I was trying to print this new cover (http://www.thingiverse.com/thing:685585) to add a Raspberry Pi to my Kittaz. I have been printing everything so far using the the medium settings for slic3r and had no issues. After slicing this however, the gcode in pronterface seem to want to print a strange block of the negative space under the cover. I loaded the stl in to cura and tried slicing using the suggested meduim settings. The code looks fine but when I print the first layer doesnt adhere well. I am printing with ABS with almost all default the settings. I adjusted for feed steps and actual wire size. Any reasons why this part wont slice correctly in slic3r or better settings for cura?
After slicing this however, the gcode in pronterface seem to want to print a strange block of the negative space under the cover.
Are you talking about support material?
Are you using the “no_support” slic3r profile?
I tried both with and without the support material. When I looked at the preview in pronterface from either setting, the total print is only about 3/8" high and the results look nothing like the model i downloaded.
What version of the Pi cover did you download, and what version of Slic3r are you using?
There’s a View/Cut button in slic3r. What does that look like in Slic3r?
There’s a v2 and a v3 of the Pi cover. Which one did you try? Have you tried the other one?
I’ll have to check & see which version of slic3r I’m using. I havent noticed a way to see the layers in slic3r but would load the gcode into pronterface and scroll through the layers there. I tried both the v2 & v3 of that part. Both gave me a similar looking shape. I tried slicing a different cover that was made for the B+ and it looked fine.
This is a handy application: http://gcode.ws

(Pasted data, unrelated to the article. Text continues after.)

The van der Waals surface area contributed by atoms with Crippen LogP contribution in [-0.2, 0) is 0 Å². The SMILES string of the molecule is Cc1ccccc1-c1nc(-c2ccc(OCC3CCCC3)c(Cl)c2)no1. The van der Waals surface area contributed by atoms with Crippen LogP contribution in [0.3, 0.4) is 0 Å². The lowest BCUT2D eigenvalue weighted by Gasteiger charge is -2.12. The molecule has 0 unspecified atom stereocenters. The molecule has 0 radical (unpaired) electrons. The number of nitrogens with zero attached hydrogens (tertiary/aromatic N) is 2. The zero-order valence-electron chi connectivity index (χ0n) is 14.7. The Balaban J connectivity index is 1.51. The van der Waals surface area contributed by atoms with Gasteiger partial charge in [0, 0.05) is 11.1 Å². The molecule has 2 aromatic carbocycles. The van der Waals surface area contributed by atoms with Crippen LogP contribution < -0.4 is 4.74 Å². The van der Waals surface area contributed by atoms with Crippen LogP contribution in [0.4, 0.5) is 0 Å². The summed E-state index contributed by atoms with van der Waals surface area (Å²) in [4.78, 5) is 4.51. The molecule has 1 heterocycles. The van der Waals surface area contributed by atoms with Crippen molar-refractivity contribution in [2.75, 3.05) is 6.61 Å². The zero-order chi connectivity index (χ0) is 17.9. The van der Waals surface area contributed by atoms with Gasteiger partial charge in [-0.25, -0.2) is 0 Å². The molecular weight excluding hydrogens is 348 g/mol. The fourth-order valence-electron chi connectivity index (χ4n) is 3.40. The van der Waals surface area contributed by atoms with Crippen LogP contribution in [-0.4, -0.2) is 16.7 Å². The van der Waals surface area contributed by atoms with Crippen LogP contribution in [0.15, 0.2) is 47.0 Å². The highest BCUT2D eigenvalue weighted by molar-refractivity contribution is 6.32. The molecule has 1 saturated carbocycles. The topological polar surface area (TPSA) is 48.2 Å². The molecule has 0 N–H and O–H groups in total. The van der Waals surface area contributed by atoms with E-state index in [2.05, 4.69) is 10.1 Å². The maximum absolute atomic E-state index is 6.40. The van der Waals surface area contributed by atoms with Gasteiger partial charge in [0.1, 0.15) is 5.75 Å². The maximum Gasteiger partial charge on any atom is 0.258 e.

Free and does a great job rendering gcode so you can see what’s going on.
I’m using slic3r version 1.1.7, which appears to be the latest stable version. I looked at the file through the view/cut option and saw a few weird artifacts on the bottom flat but it looked mostly like the model. I checked the resulting gcode on the gcode.ws site and it looks just like how pronterface shows the preview.
Loading both the STL files there into Netfab shows they have errors in the models, so they will not slice properly.
To make matters worse, the different slicers try to fix STL mesh errors and frequently do not get it right and don’t report that there was an error and what they did. This lulls users into a false sense of complacency that all was ok with the model. I’d say that a good 20% of the models I’ve downloaded from Thingiverse have mesh errors. It’s a bit unbelievable thatches are allowed since it is easy to check at upload time.
The gcode.ws allows you to actually plot the gcode one line at a time within a layer and/or layer by layer so you can see how the part will actually be printed. This helps identify issues. I’ve not seen that ability in Pronterface on the Mac. Does it exist on the Windows version?
Wow. Slic3r says it “auto-repaired” 4319 errors.
Then the Pronterface “review” of slices shows some bizarre stuff going on.
I think there’s issues with the stl file from Thingiverse. I’d find a different one, or design my own.
I went through the both slicers, converted and transferred settings by hand from slic3r to cura and tried the print again. After about 8 hours i had a successful print. Apparently cura could work around the errors in the model but the default profile was not as well tuned as the slic3r profile.
It’s unfortunate but a fairly large number of models posted to Thingiverse have really bad mesh errors in them. Some slicers do a better job at healing but a different model may go the other way. The best thing to do is to use NetFabb (free cloud service) to fix bad STLs and not rely on the slicer. Even models fixed by the slicer can have horrible artifacts in them that can lead to bad prints and difficult to diagnose problems. I even had a situation where after 12 layers the printer would shoot off to the side then home! It took a bit of work to track that to a model issue.
The simple transference of slicing parameters from one slicer to another (except for S3D which is very (painfully) different) is a fairly straight forward process and as long as you pay attention to the big items, you’ll get a good print, then you can learn the details of the new slicer to fine tune.